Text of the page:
Twenty years ago, the top tech trends included high-speed internet, zip disks and DVDs.
1997 was also the year the Advanced Visualization Lab made its debut. Spread across Indiana University and IUPUI, the lab didn't concentrate on dial-up modems and boxy PCs, which were typical of the time. The labs looked at the future of visualizing research in ways that seemed light years ahead of the times. The star in IUPUI's lab was the ImmersaDesk, a then-state-of-the-art augmented reality facility to enhance the user's experience with programming. It was also established as part of the Research Technologies division of UITS and the Pervasive Technology Institute.
Today, the Advanced Visualization Lab at IUPUI has expanded to two spaces on the fourth floor of the Informatics and Communications Technology Complex. The rooms concentrate on virtual and augmented reality experiences, 3-D scanning and printing, and visualization through portable IQ-Walls and the futuristic IQ-Table, the 94-inch cousin to IQ-Walls that specializes in showcasing media collections from IUPUI.
Description of the following video:
[Video: IUPUI Presents bug appears.]
[Mike Boyles speaks: This cord comes out about 15 feet or so. This whole area is what we call tracks so the computer knows where the user is. I can look around, I can point to different things there and choose and select and such.]
[Words appear: Advanced Visualization Lab -- UITS]
[Mike speaks: OK, it's a multi touch surface. This one's a 94-inch diagonal. It's running our collection software. So, what we're able to do is showcase different media collections. These can be images, videos, 3-D objects. And there's been some iterations of this software, probably been utilized here at IU, I don't know, 15, 16 times or more.
This collection is the AVL collection, so you can tell me or you can say I wanna see this topic, I wanna see haptics. Which ones are my haptics project? Here's a haptics project. So this was a dental simulation using virtual reality, stereoscopic 3-D and haptics. This is one of our digitization stations.
So, in these cases, we've got our 3-D scanners. So, we take the scanner, connect a couple cables. This runs from a laptop, and then we're able to put an appropriately sized object here. We can use the turntable to spin it and get a precise scan or we can scan this ourselves by moving this around in different orientations.
And then once we have that data, we're able to take those digital objects, put those in virtual reality. We're able to put those in high resolution, or we're able to print those out. The example, things we printed out, we've scanned the artifact of the elephant and reprinted that out just as a simple proof of concept to show the exact scale.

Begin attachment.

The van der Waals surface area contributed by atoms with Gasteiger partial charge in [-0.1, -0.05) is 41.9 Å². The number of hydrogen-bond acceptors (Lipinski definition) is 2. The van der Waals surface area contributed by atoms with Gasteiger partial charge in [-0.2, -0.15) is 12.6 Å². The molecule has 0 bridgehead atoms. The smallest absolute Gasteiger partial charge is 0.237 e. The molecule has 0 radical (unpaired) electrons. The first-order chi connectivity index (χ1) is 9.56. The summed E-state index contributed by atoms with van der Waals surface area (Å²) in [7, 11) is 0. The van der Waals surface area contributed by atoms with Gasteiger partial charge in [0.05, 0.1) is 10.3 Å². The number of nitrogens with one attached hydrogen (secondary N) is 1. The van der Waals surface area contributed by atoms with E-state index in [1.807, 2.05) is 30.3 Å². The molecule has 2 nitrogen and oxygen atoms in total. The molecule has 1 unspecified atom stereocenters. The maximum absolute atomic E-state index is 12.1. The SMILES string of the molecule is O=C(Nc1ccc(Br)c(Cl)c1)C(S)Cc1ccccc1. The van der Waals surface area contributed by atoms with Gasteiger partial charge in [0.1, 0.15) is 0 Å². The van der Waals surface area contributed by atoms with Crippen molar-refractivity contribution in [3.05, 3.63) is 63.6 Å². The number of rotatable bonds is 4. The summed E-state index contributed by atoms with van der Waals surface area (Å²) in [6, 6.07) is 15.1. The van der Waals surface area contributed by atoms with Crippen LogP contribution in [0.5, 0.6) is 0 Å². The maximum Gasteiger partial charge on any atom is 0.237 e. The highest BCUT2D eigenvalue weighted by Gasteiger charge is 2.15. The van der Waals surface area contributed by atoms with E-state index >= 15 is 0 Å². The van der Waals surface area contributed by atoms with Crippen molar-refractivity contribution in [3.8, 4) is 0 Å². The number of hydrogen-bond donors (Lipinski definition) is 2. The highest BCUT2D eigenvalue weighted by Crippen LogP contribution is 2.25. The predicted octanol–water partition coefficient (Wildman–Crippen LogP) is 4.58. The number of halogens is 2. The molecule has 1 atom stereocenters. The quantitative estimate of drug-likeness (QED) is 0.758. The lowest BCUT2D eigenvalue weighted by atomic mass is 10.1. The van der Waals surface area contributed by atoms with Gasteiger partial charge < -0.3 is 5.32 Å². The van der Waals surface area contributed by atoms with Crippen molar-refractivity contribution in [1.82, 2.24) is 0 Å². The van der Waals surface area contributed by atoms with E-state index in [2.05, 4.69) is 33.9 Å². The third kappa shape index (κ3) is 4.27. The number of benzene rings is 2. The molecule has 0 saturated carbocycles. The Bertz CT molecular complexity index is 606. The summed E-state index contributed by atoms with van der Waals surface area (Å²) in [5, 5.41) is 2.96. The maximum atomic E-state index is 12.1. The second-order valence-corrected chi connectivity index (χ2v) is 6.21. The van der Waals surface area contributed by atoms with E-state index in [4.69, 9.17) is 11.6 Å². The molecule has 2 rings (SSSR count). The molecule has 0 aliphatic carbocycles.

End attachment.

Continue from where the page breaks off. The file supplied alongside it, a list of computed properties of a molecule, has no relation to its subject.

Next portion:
We printed out a bleeding bowl. This is, I don't know, 18, 20 inches or so in diameter. An old artifact, and so we scaled that down. This is a 3-D print of the Showalter Fountain down in Bloomington.]
[Words appear: IUPUI Fulfilling the Promise, iupui.edu]
[End of transcript]
Both spaces are open to students and faculty members to assist with research or class projects. While the amount of technology has expanded, Lab staff members like Mike Boyles say the expansion includes users. What was once designed for the few dozens of the techiest of technology students has grown to include thousands of users from almost every discipline at IUPUI.
"We are able to scale out services and help people more than ever," said Boyles, the Lab manager. "We are doing things at a bigger scale than we ever have."
That scale involves serving all of the IU campuses around the state. The democratization of the technology means this is no longer the domain of the elite.
In the lab
It's quiet in the morning. Students start to trickle into the lab around lunchtime and often don't leave until well after dark. Yes, there are projects to work on, but Boyles believes the atmosphere and access have made the Lab a hotspot on campus.
Recent visits saw the construction of the biggest IQ-Wall of all IU campuses. The structure will consist of 32 large flat-screens assembled together in an eight-by-four grid to become one large screen or multiple smaller screens, depending on the need. The Wall will be installed in the lab soon, and it will have stereoscopic capabilities for large-format virtual reality.
Numerous augmented and virtual reality projects were being prototyped in the lab. The IUPUI campus and Washington Street projects are ongoing. Undergraduate media arts and science students Rob Sunderlin, Kennedy Davis and Justin Abbott-Sylvester revealed their latest work on an impressive virtual museum for the Benjamin Harrison Presidential Site.